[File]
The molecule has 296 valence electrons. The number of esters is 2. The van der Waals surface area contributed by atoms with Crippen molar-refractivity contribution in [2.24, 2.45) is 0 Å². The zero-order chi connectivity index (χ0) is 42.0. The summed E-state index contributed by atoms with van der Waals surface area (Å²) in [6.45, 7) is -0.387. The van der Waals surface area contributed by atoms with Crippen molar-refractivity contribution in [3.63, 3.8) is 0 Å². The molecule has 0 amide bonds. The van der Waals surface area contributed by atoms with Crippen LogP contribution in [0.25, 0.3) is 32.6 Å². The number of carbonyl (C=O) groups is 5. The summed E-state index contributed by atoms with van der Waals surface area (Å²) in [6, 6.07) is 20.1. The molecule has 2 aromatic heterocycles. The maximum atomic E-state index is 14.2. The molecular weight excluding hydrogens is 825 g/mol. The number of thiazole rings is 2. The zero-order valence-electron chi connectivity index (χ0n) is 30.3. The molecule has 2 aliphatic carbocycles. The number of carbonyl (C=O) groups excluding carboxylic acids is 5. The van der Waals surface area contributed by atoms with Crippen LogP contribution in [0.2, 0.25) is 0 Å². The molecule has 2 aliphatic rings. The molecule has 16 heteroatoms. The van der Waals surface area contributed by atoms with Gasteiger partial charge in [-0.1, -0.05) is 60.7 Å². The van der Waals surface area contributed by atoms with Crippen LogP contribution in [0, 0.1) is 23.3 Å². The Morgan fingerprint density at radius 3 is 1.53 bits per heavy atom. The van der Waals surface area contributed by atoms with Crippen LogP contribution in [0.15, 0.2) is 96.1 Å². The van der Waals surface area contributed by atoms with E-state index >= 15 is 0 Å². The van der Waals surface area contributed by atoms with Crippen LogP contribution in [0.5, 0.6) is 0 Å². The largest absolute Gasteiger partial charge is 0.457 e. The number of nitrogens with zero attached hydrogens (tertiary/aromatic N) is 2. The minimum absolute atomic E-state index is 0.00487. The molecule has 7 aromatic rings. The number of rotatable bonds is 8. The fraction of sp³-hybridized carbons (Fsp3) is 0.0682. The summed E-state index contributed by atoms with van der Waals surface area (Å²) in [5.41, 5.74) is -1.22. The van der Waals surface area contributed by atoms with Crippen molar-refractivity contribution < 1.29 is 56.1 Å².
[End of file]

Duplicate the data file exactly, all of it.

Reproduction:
The molecule has 296 valence electrons. The number of esters is 2. The van der Waals surface area contributed by atoms with Crippen molar-refractivity contribution in [2.24, 2.45) is 0 Å². The zero-order chi connectivity index (χ0) is 42.0. The summed E-state index contributed by atoms with van der Waals surface area (Å²) in [6.45, 7) is -0.387. The van der Waals surface area contributed by atoms with Crippen molar-refractivity contribution in [3.63, 3.8) is 0 Å². The molecule has 0 amide bonds. The van der Waals surface area contributed by atoms with Crippen LogP contribution in [0.25, 0.3) is 32.6 Å². The number of carbonyl (C=O) groups is 5. The summed E-state index contributed by atoms with van der Waals surface area (Å²) in [6, 6.07) is 20.1. The molecule has 2 aromatic heterocycles. The maximum atomic E-state index is 14.2. The molecular weight excluding hydrogens is 825 g/mol. The number of thiazole rings is 2. The zero-order valence-electron chi connectivity index (χ0n) is 30.3. The molecule has 2 aliphatic carbocycles. The number of carbonyl (C=O) groups excluding carboxylic acids is 5. The van der Waals surface area contributed by atoms with Crippen LogP contribution in [0.2, 0.25) is 0 Å². The molecule has 2 aliphatic rings. The molecule has 16 heteroatoms. The van der Waals surface area contributed by atoms with Gasteiger partial charge in [-0.1, -0.05) is 60.7 Å². The van der Waals surface area contributed by atoms with Crippen LogP contribution in [0, 0.1) is 23.3 Å². The Morgan fingerprint density at radius 3 is 1.53 bits per heavy atom. The van der Waals surface area contributed by atoms with Crippen LogP contribution in [0.15, 0.2) is 96.1 Å². The van der Waals surface area contributed by atoms with E-state index >= 15 is 0 Å². The van der Waals surface area contributed by atoms with Crippen LogP contribution in [0.5, 0.6) is 0 Å². The largest absolute Gasteiger partial charge is 0.457 e. The number of nitrogens with zero attached hydrogens (tertiary/aromatic N) is 2. The minimum absolute atomic E-state index is 0.00487. The molecule has 7 aromatic rings. The number of rotatable bonds is 8. The fraction of sp³-hybridized carbons (Fsp3) is 0.0682. The summed E-state index contributed by atoms with van der Waals surface area (Å²) in [5.41, 5.74) is -1.22. The van der Waals surface area contributed by atoms with Crippen molar-refractivity contribution < 1.29 is 56.1 Å².